Sunday, September 17, 2017

Suffering from OO

 I can't speak for anyone else but, 
 after 9 months of almost daily opportunities to be outraged -
by the antics of our current President, the Congress and my fellow citizens -
I just CAN'T keeping going to that knee jerk well of response.

I have a serious case of "Outrage Overload".
 For those of you who don't live in St Louis,
you may not have heard of the Jason Stockley trial.

A summary of the case won't surprise you -
you could substitute the names of the individuals involved 
and the city in which the events unfolded
with practically any other urban center around the country.

A white police officer shot and killed a black male in our city.

Police believed he was armed. 
He had been witnessed (by the same officer who shot him) 
in dealing drugs at a local restaurant.
He led police on a high speed chase through the city
before being stopped by a stationary object.
He was then approached by police,
they believed he was reaching for a weapon 
and the officer shot him.

This happened 6 years ago.
During the chase, police cameras captured the officer 
saying he was going to "Kill this motherf**ker."
 Let me repeat, this happened 6 years ago.
(Previous states attorneys declined to prosecute.)

When he was finally charged,
(by a new States Atty)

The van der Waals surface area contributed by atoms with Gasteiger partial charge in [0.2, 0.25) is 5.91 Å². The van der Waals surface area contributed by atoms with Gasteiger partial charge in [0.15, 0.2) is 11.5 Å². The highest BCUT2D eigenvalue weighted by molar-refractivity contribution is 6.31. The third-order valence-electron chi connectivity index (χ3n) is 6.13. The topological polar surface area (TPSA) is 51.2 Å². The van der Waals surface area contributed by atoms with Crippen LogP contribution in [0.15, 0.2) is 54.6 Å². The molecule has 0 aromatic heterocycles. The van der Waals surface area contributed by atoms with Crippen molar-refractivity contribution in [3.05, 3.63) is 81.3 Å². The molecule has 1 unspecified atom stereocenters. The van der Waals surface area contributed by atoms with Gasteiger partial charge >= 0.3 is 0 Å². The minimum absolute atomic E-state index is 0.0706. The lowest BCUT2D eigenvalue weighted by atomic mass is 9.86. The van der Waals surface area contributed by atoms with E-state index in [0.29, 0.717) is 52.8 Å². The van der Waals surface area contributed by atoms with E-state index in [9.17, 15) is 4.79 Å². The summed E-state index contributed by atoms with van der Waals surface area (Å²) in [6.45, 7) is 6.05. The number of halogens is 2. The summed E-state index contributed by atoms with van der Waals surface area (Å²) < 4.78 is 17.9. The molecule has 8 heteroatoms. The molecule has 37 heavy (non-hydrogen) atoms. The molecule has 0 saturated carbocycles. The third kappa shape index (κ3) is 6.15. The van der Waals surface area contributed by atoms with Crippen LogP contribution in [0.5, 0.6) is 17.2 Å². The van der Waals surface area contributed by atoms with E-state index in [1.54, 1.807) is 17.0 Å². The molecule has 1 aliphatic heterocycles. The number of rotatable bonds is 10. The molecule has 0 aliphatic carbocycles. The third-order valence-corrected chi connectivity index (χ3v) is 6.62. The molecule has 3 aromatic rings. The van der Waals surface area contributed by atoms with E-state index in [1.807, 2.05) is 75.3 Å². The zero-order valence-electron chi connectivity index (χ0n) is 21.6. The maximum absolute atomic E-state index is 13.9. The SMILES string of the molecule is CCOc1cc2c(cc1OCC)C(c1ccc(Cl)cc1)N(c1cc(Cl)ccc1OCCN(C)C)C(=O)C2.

the officer waived a jury trial and evidence was presented to a Judge.
The verdict was released on Friday; it won't surprise you either -
Not Guilty.

There are many in the St Louis community, 
black and white,
 who are hurting as a result of this finding.
They believe evidence (a gun found in the car) was planted;
they believe this was premeditated murder,
and they see this as yet another negation
of the inherent worth of people 
with brown skin.
They see this verdict as yet another sign of a corrupt and unjust justice system.
 The community had been braced for rioting, demonstrations, protests and civil disobedience 
in the wake of the announcement.
The National Guard was activated before the verdict came out.
Barricades have been in place for weeks around courthouses and government buildings.
Black Hawk helicopters have been seen flying around town.
Events around the city have been cancelled.

Since the verdict came out
Facebook has been on hyper drive
with everyone expressing opinions about what the judge got wrong.
Opinions informed by THEIR prejudices and biases 
with, I suspect, few folks reading the full verdict 
to see what evidence was - or was not - presented in court.

As someone who has testified multiple times in court -
both civil and criminal trials -
I know what it's like to spend hours
being outraged and/or crying 
at the outcome of a trial;